Working With The End In Mind
When it comes to building any house or structure the end is pretty clear. You have an ideal in mind and you know roughly what the final product is going to look like. Small adjustments here and there are made by carpenters, finishers, and roofers. Everyone who is involved in the project know what the goal is and how it should look and feel. Pictures may be shown, and blueprints can be drawn with the goal in mind. Architects work with a very specific finished product in mind. They have a final product and can maneuver around that to as they are working to accomplish the goals.
There is no reason for coaches to not do the same. Many times coaches are working so hard to fight against issues that they might see in players that they don’t step back and consider what should be the ideal. Being a coach is a busy job. One that can drag you in so many different directions. We can get so caught up trying to help players make adjustments that we want to see that we often by pass what we want players to be able to do. Making these objectives explicit for all to see. I think that this is one step in the coaching process that should be reevaluated or considered more deeply. Asking yourself what is the ideal that I am looking for in players? By asking this question you will start to get some attributes that you can really focus in on to help you in the coaching process.
The reality is that we as human beings are easily distracted, and influenced by what we see in the moment. Having the ideal that you are wishing to build helps to keep you focused on the task at hand. This blueprinting of sorts also allows you to take a step back and ask what you find important. This moment of thinking helps to shape the development paths that you want out of your players.
In teaching this idea is called backwards design, and I think the concept here is really important to understand. Backwards design works by asking you to consider what you want to happen instead of what do you want to do. Which is a critical difference.
What do you want to do is present focused. What do you see now? Which can sidetrack you from overall goals. When you ask what do you want to do today I think of it similar to the clip below:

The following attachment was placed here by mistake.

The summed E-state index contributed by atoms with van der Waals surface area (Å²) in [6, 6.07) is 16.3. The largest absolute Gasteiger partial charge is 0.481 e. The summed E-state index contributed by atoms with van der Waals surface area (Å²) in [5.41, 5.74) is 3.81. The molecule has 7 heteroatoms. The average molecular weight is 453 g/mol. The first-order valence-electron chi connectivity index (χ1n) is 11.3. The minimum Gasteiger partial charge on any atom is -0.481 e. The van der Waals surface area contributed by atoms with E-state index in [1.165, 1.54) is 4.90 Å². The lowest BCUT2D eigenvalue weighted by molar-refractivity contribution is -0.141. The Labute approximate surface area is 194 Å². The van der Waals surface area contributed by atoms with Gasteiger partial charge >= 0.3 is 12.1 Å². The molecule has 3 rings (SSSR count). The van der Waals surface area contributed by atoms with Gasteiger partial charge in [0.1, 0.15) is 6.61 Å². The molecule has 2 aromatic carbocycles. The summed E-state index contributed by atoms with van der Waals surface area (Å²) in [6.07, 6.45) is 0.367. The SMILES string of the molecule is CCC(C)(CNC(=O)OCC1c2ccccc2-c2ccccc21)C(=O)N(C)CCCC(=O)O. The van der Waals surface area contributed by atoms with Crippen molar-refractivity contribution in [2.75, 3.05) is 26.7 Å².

You are distracted from your overall goals while focusing on the distractions that pop up in everyday coaching. Backwards design allows us to become more goal focused, outcome oriented, and think long term with development instead of focusing on issues that might be less important to us.
Backwards design essentially asks two really important questions:
- What are the intended results?
- What is acceptable evidence of those results?
Then you take these two questions and start to form a plan. So what you value here is really not as important of the process that you build around these values. I’m not one for absolutes really so if you value something I don’t I really am more interested in the process that you intend to use to get to these results.
What are our intended results?
You are a coach and organization that values more of the Patience Approach to hitting. So you conclude after some debate that you want to put your focus on a few areas of play that you think play into this idea. You want players to be patient at the plate. Avoid striking out. While also successfully reaching base. Maybe you conclude you want to reduce strikeouts and increase walks. Great. You have a framework to now maneuver within.
(What follows depends on level I’m going to use MLB Statistics but please know these should shift in different directions depending on the league and level of play.)
What would be the acceptable evidence of these values?
- .330-.400 On-Base %
- Walk Rate between 10% to 15%
- K% between 10% to 15%
It sets a clear bar that we want athletes to clear. There is very little ambiguity of what is expected of players if this was the case. The values are spelt out and we can continue to build this idea out. What this now does for us is allows us to take what we value and start to plan out experiences and instruction that is related to these values. All the while knowing that what you are working on is related to Ideal Athlete.
I think that this type of idea can be scaled up or down depending on your comfort, and level of play. Really what you need to take away is that looking for the end goal should be your first priority and then plan your coaching around that.